HELLP syndrome is defined as the combination of hemolysis with a microangiopathic blood smear, increased liver associated enzymes and low platelets in pregnancy. Approximately, 5-10% of women with preeclampsia develop HELLP syndrome. However, it has been postulated that as many of 15-20% of HELLP syndrome patients do not have antecedent preeclampsia. Patients with HELLP syndrome commonly present with complaints of nausea, vomiting, and epigastric pain similarly described by our patient. Hypertension and proteinuria are evident in up to 85% of HELLP cases, but the pathogenesis of HELLP is not fully understood. Several hypotheses include the alteration in maternal-fetal immune balance, creating a maternal immune rejection of a genetically foreign fetus. Others have proposed that HELLP is an acute inflammatory condition instigated by the placenta [9]. Evidence has shown a role for the complement system in preeclampsia and HELLP syndrome, and murine models demonstrated that complement activation and subsequent dysregulation of angiogenic factors such as vascular endothelial growth factor increase in spontaneous abortion and intrauterine growth restriction [9, 10]. In addition to several proposed pathogenic mechanisms of HELLP, it has a strikingly similar presentation and possibly common pathogenic link to another thrombotic microangiopathy we know as hemolytic uremic syndrome/thrombotic thrombocytopenic purpura (HUS/TTP).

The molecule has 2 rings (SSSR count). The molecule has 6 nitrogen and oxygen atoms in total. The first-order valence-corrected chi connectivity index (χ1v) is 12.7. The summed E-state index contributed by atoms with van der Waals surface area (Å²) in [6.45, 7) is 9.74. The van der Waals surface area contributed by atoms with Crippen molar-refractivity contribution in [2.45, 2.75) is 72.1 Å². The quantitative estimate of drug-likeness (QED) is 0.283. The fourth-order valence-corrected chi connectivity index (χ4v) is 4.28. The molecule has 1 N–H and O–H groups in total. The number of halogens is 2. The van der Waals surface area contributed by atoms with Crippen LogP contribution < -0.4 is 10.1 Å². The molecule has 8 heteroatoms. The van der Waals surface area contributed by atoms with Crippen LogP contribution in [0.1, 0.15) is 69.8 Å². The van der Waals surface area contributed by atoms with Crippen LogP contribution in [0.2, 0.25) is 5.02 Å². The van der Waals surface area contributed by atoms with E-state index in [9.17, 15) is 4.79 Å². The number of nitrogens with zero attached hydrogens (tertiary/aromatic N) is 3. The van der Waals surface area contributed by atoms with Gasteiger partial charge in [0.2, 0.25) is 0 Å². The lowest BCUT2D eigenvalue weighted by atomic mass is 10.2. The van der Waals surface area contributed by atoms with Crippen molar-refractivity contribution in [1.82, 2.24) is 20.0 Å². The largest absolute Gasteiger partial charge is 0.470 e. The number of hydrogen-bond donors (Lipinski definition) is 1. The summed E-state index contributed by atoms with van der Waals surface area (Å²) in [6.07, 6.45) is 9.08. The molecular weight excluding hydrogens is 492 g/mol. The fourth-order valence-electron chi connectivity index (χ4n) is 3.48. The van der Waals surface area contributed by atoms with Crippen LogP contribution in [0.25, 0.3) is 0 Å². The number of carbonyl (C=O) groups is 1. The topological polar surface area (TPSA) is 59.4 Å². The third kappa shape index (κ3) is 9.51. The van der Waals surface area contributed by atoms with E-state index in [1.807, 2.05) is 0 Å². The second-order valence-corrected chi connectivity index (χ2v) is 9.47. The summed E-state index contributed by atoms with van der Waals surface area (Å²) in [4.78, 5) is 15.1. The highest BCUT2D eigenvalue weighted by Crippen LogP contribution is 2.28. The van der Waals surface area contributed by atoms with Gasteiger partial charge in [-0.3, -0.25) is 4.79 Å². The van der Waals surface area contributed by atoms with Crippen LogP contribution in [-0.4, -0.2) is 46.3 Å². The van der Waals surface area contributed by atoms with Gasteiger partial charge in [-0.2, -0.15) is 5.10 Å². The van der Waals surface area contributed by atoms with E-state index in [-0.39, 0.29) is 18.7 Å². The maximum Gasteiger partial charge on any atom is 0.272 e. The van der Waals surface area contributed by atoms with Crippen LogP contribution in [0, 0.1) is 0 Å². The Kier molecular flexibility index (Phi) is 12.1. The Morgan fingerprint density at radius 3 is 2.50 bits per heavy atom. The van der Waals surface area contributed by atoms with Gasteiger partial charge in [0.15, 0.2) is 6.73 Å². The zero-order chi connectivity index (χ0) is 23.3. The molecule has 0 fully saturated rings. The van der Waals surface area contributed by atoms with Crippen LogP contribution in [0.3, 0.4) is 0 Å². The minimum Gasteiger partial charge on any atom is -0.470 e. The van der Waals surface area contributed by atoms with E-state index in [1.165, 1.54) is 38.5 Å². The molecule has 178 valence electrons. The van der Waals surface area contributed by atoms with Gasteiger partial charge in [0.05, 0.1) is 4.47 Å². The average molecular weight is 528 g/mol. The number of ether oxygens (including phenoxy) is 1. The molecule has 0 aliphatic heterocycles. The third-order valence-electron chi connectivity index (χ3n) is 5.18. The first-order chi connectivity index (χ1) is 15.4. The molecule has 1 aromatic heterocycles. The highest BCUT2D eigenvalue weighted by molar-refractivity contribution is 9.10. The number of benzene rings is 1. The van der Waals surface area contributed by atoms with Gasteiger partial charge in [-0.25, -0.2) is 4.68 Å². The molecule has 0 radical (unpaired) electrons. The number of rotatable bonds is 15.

HUS and TTP are two microangiopathic disorders described in case reports and small case series with estimated incidence of 1 in 100,000 pregnancies. The triad of HUS has been classically described as thrombocytopenia, microangiopathic hemolytic anemia and renal dysfunction. The addition of fever and neurologic symptoms makes the classic pentad of TTP. The underlying pathologic disturbance is demonstrated as systemic or intrarenal aggregation of platelets within arterioles and capillaries in association with endothelial cell injury due to elevated levels of large von Willebrand factor multimers [9]. TTP is associated with either a familial or acquired idiopathic etiology, and studies have shown that many patients with acute, severe TTP have significant reduction of a von Willebrand factor-cleaving metalloprotease known as ADAMSTS-13. The cleavage of large von Willebrand factor multimers is prevented and platelets aggregate in various organs with resultant thrombocytopenia and erythrocyte injury. Studies have shown approximately 33% of severe TTP patients have significant reduction of ADAMSTS-13 activity to < 5%. In contrast, a patient with HELLP syndrome will have normal levels of von Willebrand factor multimers and ADAMSTS-13 activity is normal (> 65%) or mildly decreased [7, 11, 12]. ADAMSTS-13 was slightly reduced to 37% in our case. Additionally, ADAMSTS-13 antibodies are absent. Renal involvement manifests with hematuria and proteinuria, demonstrating tea-colored urine, and laboratory studies often reveal platelet count less than 20,000 per µL. The patient will demonstrate marked LDH level elevations and severe anemia with hematocrit less than 25%. The presence of shistocytes will be evident on peripheral smears, which our patient did not display upon several peripheral smear examinations during her course [7, 13]. Additionally, plasma exchange therapy is the treatment of choice in TTP, and delay in early therapy increases the mortality rate in these patients. Our patient improved clinically and laboratory wise drastically after the D and E and without plasmapheresis.